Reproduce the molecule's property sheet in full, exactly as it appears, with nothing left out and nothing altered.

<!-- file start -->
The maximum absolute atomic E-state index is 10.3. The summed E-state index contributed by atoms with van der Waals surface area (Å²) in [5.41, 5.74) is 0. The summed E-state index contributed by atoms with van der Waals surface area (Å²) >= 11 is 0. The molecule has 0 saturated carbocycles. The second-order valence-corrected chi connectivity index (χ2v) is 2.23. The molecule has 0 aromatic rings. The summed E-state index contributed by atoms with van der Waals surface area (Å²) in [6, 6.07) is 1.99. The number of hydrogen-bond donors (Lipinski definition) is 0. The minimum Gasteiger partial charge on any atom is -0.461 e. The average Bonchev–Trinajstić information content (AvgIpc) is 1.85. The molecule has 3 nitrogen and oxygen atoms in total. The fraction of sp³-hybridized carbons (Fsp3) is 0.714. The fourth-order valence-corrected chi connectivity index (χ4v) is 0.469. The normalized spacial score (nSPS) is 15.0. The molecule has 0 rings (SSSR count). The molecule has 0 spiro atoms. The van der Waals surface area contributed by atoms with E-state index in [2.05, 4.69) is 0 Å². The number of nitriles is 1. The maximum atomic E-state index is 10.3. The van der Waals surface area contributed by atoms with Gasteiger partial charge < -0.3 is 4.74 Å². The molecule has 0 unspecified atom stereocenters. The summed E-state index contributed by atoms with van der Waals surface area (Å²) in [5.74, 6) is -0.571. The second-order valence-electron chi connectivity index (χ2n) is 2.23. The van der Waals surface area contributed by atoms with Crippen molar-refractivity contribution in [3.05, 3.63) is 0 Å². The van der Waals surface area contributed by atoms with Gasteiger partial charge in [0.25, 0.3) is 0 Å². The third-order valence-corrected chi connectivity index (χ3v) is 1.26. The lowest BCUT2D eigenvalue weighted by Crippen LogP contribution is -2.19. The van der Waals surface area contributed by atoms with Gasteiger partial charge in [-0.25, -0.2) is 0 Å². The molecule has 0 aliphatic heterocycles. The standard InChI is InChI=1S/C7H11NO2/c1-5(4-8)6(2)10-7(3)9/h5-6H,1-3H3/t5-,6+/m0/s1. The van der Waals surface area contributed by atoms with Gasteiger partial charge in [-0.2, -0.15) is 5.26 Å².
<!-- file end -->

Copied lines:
The maximum absolute atomic E-state index is 10.3. The summed E-state index contributed by atoms with van der Waals surface area (Å²) in [5.41, 5.74) is 0. The summed E-state index contributed by atoms with van der Waals surface area (Å²) >= 11 is 0. The molecule has 0 saturated carbocycles. The second-order valence-corrected chi connectivity index (χ2v) is 2.23. The molecule has 0 aromatic rings. The summed E-state index contributed by atoms with van der Waals surface area (Å²) in [6, 6.07) is 1.99. The number of hydrogen-bond donors (Lipinski definition) is 0. The minimum Gasteiger partial charge on any atom is -0.461 e. The average Bonchev–Trinajstić information content (AvgIpc) is 1.85. The molecule has 3 nitrogen and oxygen atoms in total. The fraction of sp³-hybridized carbons (Fsp3) is 0.714. The fourth-order valence-corrected chi connectivity index (χ4v) is 0.469. The normalized spacial score (nSPS) is 15.0. The molecule has 0 rings (SSSR count). The molecule has 0 spiro atoms. The van der Waals surface area contributed by atoms with E-state index in [2.05, 4.69) is 0 Å². The number of nitriles is 1. The maximum atomic E-state index is 10.3. The van der Waals surface area contributed by atoms with Gasteiger partial charge < -0.3 is 4.74 Å². The molecule has 0 unspecified atom stereocenters. The summed E-state index contributed by atoms with van der Waals surface area (Å²) in [5.74, 6) is -0.571. The second-order valence-electron chi connectivity index (χ2n) is 2.23. The van der Waals surface area contributed by atoms with Crippen molar-refractivity contribution in [3.05, 3.63) is 0 Å². The van der Waals surface area contributed by atoms with Gasteiger partial charge in [0.25, 0.3) is 0 Å². The third-order valence-corrected chi connectivity index (χ3v) is 1.26. The lowest BCUT2D eigenvalue weighted by Crippen LogP contribution is -2.19. The van der Waals surface area contributed by atoms with Gasteiger partial charge in [-0.25, -0.2) is 0 Å². The molecule has 0 aliphatic heterocycles. The standard InChI is InChI=1S/C7H11NO2/c1-5(4-8)6(2)10-7(3)9/h5-6H,1-3H3/t5-,6+/m0/s1. The van der Waals surface area contributed by atoms with Gasteiger partial charge in [-0.2, -0.15) is 5.26 Å².